TAMPA BAY, Florida - Your doctors can't receive promotional products like pens, notepads, or mugs from drug companies because of a perceived conflict of interest. But accepting hundreds of thousands of dollars for speaking engagements is a widely-accepted practice.
10 News teamed up with ProPublica.org to analyze the financial ties between the medical community and the drug and device industry. (Look up your doctor below!)
Hundreds of Tampa Bay-area doctors receive millions of dollars each year from pharmaceuticals in exchange for consulting, research, and speaking engagements.
"Drug companies are using them as marketing, of course they are," said Dr. Jay Wolfson, the Associate Vice President for Health Law, Policy and Safety at the University of South Florida. "The concern we have is the conflict of interest - or the perceived conflict of interest."
Wolfson has worked on crafting new guidelines at USF's College of Medicine to help eliminate any ethical gray area for the school's doctors. New guidelines for the doctor-pharmaceutical relationship are expected to be adopted this fall.
Doctors at USF are still permitted to speak, consult, and research for drug companies, but they must fill out disclosure forms that are easily-searched by anyone online.
"If it's good science, the patient should benefit," Wolfson said. "It's very important for physicians in our community, who are respected by others, to share useful information with their colleagues.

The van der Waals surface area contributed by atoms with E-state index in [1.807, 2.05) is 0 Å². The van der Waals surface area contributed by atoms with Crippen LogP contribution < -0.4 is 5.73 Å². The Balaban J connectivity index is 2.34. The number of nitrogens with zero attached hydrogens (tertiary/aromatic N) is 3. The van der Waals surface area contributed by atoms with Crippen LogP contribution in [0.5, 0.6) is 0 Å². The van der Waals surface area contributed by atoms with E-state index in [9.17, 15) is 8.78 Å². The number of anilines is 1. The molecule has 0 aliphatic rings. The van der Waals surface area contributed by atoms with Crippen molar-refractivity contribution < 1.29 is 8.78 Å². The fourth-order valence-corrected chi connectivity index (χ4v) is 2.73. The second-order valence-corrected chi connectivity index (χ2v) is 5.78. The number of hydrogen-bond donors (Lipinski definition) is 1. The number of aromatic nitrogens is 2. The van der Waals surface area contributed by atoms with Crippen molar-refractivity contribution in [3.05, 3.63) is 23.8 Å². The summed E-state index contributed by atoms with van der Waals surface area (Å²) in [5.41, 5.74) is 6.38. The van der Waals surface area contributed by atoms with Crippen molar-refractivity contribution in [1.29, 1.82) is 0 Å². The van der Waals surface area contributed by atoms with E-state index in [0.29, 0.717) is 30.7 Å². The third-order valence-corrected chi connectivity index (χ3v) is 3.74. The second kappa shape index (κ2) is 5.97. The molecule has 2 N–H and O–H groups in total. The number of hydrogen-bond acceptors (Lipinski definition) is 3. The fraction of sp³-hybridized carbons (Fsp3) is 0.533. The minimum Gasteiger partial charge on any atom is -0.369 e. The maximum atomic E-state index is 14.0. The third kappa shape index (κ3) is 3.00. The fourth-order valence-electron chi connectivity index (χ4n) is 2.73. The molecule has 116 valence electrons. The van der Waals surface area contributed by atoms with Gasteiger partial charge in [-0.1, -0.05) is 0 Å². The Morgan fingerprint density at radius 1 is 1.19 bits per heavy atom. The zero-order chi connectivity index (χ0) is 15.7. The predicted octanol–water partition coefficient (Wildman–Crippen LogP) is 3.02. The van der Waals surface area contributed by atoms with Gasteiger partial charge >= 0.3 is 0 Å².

"(But) we want to make sure...that we're doing things transparently, clearly, and with professional integrity. It's the professional integrity that's important because that engenders trust."
One of USF's leading neurological and pain specialists, Dr. Maria-Carmen B. Wilson, M.D., fills out dozens of disclosures a year for her speaking engagements. Wilson wasn't available to speak about her six-figure annual compensations from pharmacueticals, but a university spokesman applauded her contributions to medicine.
"Because she understands the potential for conflict of interest," said USF Health Assoc. V.P. of Communications Michael Hoad, "Dr. Wilson donated one year's earning to the TGH Foundation, and the next year's to the USF Foundation."
10 News found that doctors outside university networks, however, have little motivation to disclose their relationships with drug companies.
We reached out to half a dozen doctors who have all received several hundred thousand dollars from drug companies in recent years, but none accepted the offer to speak about the story.
ProPublica.org compiled public disclosures from a dozen major drug companies into the following database. However, the results aren't inclusive; more than 70 other drug companies do not disclose their compensation.
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